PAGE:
WASHINGTON -- Fresh from its latest courtroom fight with the Justice Department, Microsoft resumed a newspaper advertising campaign Wednesday asserting its right to improve the Windows operating system by integrating new features.
The five-paragraph essay, the second in a series that Microsoft plans, was published in The Wall Street Journal, The New York Times, The Washington Post and newspapers on Capitol Hill and Seattle, near Microsoft's headquarters. The computer software company warned that government restrictions "will not only affect the thousands of companies that make this industry so successful, but it will also affect millions of consumers and, eventually, the economy in general."
"These new tools in our operating systems allow people to do more and spark wave after wave of innovation," the advertisements said. "Giving customers what they ask for -- isn't that the way the free market is supposed to work?"
Previous Microsoft advertisements weren't published in the Capitol Hill newspapers.
"We're trying to make sure people understand how strongly we believe in this core issue," said Microsoft Chief Operating Officer Bob Herbold. "It happens to be a principle this country was built on. ... I can't imagine a more important group to remember that than the folks within the Beltway."
A federal appeals court in Washington questioned Microsoft and the Justice Department on Tuesday, when the company asked the court to allow it to force computer makers who sell Windows 95 from also selling its Internet browser. A judge had banned the practice under a Dec. 11, 1997, preliminary injunction and agreed that Microsoft was illegally "tying" its browser to its dominant Windows 95 operating system. Microsoft contends the browser is integrated, which is legal.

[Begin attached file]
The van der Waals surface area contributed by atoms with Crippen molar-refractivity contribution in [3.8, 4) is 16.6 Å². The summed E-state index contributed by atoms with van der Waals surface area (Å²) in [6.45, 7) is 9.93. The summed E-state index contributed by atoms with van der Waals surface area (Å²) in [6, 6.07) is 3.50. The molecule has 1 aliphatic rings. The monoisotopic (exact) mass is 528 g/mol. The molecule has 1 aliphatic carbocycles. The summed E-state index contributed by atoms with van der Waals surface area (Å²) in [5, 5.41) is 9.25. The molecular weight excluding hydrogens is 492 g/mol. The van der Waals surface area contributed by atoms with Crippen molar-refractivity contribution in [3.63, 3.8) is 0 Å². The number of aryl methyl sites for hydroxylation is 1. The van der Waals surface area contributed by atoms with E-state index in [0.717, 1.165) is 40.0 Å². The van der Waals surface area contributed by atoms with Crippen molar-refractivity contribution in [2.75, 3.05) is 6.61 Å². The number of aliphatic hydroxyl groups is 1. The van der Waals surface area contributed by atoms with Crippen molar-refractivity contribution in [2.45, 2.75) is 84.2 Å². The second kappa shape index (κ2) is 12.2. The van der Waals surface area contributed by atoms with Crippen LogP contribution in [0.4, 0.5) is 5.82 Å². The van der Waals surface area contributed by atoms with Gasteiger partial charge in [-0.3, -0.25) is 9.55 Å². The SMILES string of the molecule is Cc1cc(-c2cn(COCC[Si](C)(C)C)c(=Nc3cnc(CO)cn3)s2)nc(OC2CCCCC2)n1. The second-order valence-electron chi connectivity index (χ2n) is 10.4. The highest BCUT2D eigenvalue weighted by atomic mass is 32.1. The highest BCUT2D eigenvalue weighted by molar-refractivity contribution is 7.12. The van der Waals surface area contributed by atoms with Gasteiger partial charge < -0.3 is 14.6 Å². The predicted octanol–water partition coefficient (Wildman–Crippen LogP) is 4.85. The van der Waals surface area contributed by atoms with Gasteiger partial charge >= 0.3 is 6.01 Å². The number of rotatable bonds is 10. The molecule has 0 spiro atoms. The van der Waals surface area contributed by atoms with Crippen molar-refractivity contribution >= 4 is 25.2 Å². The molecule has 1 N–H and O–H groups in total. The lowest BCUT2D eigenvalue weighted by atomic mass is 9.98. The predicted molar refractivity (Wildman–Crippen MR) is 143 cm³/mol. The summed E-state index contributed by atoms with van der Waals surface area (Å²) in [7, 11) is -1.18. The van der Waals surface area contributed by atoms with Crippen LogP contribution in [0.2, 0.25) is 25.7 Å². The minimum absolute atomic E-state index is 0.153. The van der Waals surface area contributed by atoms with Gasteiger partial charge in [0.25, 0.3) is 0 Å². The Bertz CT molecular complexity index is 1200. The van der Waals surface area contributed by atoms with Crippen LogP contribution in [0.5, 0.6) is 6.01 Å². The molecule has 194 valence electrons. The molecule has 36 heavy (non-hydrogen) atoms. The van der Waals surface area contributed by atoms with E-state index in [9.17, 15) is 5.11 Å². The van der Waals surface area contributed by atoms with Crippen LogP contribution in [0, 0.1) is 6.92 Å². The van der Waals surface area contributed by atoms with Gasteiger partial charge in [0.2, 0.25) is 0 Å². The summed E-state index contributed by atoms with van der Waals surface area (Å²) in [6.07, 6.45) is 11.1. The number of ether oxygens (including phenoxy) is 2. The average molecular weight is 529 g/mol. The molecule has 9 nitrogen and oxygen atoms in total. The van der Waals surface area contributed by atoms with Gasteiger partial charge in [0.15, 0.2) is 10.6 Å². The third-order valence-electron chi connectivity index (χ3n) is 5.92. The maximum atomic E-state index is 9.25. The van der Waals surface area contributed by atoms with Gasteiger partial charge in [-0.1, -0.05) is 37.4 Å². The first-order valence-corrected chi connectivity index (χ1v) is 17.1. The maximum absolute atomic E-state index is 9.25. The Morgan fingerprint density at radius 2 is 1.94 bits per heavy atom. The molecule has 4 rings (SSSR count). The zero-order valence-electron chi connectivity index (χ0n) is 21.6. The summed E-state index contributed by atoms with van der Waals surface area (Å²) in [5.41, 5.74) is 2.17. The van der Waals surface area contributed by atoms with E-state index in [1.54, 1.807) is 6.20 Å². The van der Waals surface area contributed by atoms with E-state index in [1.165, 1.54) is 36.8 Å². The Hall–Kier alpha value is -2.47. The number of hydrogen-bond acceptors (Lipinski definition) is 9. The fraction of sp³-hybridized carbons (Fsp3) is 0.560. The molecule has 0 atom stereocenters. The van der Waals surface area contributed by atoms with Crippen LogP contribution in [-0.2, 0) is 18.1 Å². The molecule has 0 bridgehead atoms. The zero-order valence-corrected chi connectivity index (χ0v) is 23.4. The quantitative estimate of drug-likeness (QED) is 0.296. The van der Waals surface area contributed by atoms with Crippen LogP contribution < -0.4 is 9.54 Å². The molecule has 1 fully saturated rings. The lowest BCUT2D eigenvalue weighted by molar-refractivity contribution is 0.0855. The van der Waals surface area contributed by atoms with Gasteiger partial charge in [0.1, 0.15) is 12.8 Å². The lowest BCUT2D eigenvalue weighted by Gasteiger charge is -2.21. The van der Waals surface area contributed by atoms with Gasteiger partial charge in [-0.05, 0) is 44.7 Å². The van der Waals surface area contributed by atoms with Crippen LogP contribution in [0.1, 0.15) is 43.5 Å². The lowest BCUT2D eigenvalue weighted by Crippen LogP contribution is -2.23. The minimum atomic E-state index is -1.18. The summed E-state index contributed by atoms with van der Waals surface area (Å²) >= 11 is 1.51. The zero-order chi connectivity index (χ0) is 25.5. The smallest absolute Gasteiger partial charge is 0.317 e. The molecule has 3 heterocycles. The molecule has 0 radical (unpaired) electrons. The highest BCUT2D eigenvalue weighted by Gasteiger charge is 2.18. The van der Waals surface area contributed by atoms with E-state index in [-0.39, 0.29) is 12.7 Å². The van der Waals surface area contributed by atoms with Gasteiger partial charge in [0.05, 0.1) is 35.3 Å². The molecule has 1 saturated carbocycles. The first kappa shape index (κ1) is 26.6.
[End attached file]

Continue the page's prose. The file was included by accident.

A browser is a type of software that allows people to view different World Wide Web sites.
The president of the Software Publishers Association, Ken Wasch, said Microsoft's ad campaign misses the point by focusing on the freedom to innovate. The SPA is among members of the newly formed Project to Promote Competition and Innovation, which also includes some of Microsoft's biggest competitors.
"If that were the issue, ProComp would disband, the Justice Department would cease its investigation, and the news media would return to writing about Monica Lewinsky," Wasch said. "Microsoft seems to employ the Henry Ford view of consumer choice -- "you can have any color, as long as it is black." In Microsoft's world, customers can buy whatever they want, as long as it is from Microsoft."